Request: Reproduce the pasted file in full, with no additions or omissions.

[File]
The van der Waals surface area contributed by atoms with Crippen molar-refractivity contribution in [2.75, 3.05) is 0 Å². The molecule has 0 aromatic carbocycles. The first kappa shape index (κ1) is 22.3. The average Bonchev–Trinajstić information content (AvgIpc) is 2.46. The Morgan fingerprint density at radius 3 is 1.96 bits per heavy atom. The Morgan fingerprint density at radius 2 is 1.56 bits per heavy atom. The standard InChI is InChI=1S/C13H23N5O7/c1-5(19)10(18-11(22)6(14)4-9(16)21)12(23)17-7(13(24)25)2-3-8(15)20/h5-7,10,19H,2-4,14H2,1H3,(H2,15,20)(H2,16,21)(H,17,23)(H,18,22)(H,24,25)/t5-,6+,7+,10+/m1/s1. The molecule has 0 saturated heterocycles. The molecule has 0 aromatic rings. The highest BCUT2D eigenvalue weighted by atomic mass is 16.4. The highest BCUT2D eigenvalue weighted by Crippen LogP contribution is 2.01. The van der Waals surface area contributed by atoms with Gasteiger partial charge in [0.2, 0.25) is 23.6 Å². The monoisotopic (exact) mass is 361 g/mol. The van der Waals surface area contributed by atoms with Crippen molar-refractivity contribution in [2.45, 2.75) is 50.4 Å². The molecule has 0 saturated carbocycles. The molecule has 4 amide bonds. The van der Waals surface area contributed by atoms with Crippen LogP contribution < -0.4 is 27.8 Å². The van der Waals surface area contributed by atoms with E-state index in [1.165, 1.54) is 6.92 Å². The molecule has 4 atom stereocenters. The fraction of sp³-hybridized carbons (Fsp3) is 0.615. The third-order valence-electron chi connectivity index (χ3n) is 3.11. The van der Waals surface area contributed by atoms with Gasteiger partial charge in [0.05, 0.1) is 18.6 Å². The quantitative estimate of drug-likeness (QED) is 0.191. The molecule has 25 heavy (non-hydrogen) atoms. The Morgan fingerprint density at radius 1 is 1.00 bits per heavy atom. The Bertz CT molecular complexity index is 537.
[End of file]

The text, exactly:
The van der Waals surface area contributed by atoms with Crippen molar-refractivity contribution in [2.75, 3.05) is 0 Å². The molecule has 0 aromatic carbocycles. The first kappa shape index (κ1) is 22.3. The average Bonchev–Trinajstić information content (AvgIpc) is 2.46. The Morgan fingerprint density at radius 3 is 1.96 bits per heavy atom. The Morgan fingerprint density at radius 2 is 1.56 bits per heavy atom. The standard InChI is InChI=1S/C13H23N5O7/c1-5(19)10(18-11(22)6(14)4-9(16)21)12(23)17-7(13(24)25)2-3-8(15)20/h5-7,10,19H,2-4,14H2,1H3,(H2,15,20)(H2,16,21)(H,17,23)(H,18,22)(H,24,25)/t5-,6+,7+,10+/m1/s1. The molecule has 0 saturated heterocycles. The molecule has 0 aromatic rings. The highest BCUT2D eigenvalue weighted by atomic mass is 16.4. The highest BCUT2D eigenvalue weighted by Crippen LogP contribution is 2.01. The van der Waals surface area contributed by atoms with Gasteiger partial charge in [0.2, 0.25) is 23.6 Å². The monoisotopic (exact) mass is 361 g/mol. The van der Waals surface area contributed by atoms with Crippen molar-refractivity contribution in [2.45, 2.75) is 50.4 Å². The molecule has 0 saturated carbocycles. The molecule has 4 amide bonds. The van der Waals surface area contributed by atoms with Crippen LogP contribution < -0.4 is 27.8 Å². The van der Waals surface area contributed by atoms with E-state index in [1.165, 1.54) is 6.92 Å². The molecule has 4 atom stereocenters. The fraction of sp³-hybridized carbons (Fsp3) is 0.615. The third-order valence-electron chi connectivity index (χ3n) is 3.11. The van der Waals surface area contributed by atoms with Gasteiger partial charge in [0.05, 0.1) is 18.6 Å². The quantitative estimate of drug-likeness (QED) is 0.191. The molecule has 25 heavy (non-hydrogen) atoms. The Morgan fingerprint density at radius 1 is 1.00 bits per heavy atom. The Bertz CT molecular complexity index is 537.